Department of medicine

MUSC Gen Med Wards

Educational Purpose:

The General Medicine inpatient rotation at MUH is structured to give Internal Medicine residents a broad-based experience in managing acutely ill general medicine patients.  It is designed to develop the clinical skills necessary to diagnose and treat undifferentiated medical patients with a wide range of illnesses.  The rotation provides each resident with graduated autonomy combined with direct supervision by expert faculty.  There are four General Medicine Teams at MUH.

Goals and Objectives:

PGY-1:

1.  To enhance the resident’s history taking and physical diagnosis skills.

2.  To develop differential diagnoses and formulate a treatment plan on acutely ill patients.

3.  To manage the inpatient illnesses which are commonly cared for by the general internist.

4.  To understand the indications/need for appropriate subspecialty consultation.

5.  To demonstrate interpersonal skills and to communicate effectively with patients and families.

6.  To effectively lead an interdisciplinary team and to help teach other residents and students.

7.  To understand appropriate pain control and the tenets of end of life care.

PGY-2 and 3

1.  To enhance the resident’s history taking and physical diagnosis skills.

2.  To develop differential diagnoses and formulate a treatment plan on acutely ill patients.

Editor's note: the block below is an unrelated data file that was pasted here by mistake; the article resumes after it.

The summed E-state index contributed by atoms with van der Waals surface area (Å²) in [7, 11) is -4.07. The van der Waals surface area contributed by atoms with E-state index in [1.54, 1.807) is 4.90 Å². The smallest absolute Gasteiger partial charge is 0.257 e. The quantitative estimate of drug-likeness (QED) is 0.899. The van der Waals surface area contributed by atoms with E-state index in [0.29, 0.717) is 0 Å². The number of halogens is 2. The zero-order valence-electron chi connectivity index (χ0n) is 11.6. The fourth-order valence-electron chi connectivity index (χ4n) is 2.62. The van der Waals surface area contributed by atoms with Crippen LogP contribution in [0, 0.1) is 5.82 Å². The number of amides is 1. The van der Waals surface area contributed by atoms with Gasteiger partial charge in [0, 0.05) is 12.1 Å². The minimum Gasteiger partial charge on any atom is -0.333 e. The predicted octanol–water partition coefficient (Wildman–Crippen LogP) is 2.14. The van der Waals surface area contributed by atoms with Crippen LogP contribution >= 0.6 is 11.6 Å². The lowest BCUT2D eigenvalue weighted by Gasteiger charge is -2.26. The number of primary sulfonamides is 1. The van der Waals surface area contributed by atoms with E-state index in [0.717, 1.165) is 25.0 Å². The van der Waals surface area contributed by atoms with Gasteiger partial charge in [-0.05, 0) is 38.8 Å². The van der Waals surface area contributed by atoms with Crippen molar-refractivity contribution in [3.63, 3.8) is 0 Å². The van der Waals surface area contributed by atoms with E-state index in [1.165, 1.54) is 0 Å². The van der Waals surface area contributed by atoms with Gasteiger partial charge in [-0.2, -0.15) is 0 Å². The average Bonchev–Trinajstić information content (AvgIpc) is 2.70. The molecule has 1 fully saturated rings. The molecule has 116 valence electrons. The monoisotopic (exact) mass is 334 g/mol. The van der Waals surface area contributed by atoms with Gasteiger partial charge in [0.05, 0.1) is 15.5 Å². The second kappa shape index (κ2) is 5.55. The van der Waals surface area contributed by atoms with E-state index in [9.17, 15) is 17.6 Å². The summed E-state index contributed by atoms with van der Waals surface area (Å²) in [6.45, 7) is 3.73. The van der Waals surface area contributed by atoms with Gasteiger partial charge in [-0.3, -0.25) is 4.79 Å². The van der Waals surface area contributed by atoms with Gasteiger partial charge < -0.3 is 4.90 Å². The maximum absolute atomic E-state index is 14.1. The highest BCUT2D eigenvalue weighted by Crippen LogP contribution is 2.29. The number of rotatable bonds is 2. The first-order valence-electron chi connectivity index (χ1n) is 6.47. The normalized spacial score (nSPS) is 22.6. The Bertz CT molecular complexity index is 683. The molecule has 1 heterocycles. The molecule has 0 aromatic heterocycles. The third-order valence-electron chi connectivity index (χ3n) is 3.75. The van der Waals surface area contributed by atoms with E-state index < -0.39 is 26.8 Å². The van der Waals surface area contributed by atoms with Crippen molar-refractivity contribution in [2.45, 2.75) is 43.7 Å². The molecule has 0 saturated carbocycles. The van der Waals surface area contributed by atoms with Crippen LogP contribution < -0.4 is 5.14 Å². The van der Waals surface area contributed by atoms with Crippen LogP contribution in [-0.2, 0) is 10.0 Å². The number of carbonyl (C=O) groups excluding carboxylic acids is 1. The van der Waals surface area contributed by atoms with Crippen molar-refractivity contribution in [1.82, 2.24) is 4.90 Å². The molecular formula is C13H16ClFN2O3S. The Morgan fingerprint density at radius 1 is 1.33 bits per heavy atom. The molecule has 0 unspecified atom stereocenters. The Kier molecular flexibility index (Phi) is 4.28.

3.  To manage the inpatient illnesses which are commonly cared for by the general internist.

4.  To understand the indications/need for appropriate subspecialty consultation.

5.  To demonstrate interpersonal skills and to communicate effectively with patients and families.

6.  To effectively lead an interdisciplinary team and to help teach other residents and students.

7.  To understand appropriate pain control and the tenets of end of life care

8.  To develop immediate and long term treatment goals of care

9.  To supervise the members of the team including medical students, medical interns, emergency medicine interns, neurology interns, as well as anesthesia interns.

10. To coordinate care using a multidisciplinary approach utilizing case managers, social workers, pharmacists, to facilitate optimization of patient care.

Teaching Methods:

The majority of teaching on the General Medicine service is case-based at the time of clinical encounters.  Inpatient rounds provide the best opportunities for education at the bedside.  This teaching can include demonstration of history taking or examination skills, modeling communication or exploration of medical knowledge, with an explicit focus on the published clinical evidence supporting clinical decision-making.  The attending physician also conducts didactic sessions on multiple occasions throughout the month.  Residents are expected to attend Morning Report three days per week and Noon Conference daily.

Mix of Diseases and Pathological Material:

Residents care for patients with a wide variety of clinical syndromes including chest pain, coronary artery disease, CVAs, CHF, diabetes mellitus, DKA, pneumonia, COPD, asthma, pyelonephritis, acute and chronic renal insufficiency, SLE, vasculitis, dementia, and many others. 

Patient Characteristics: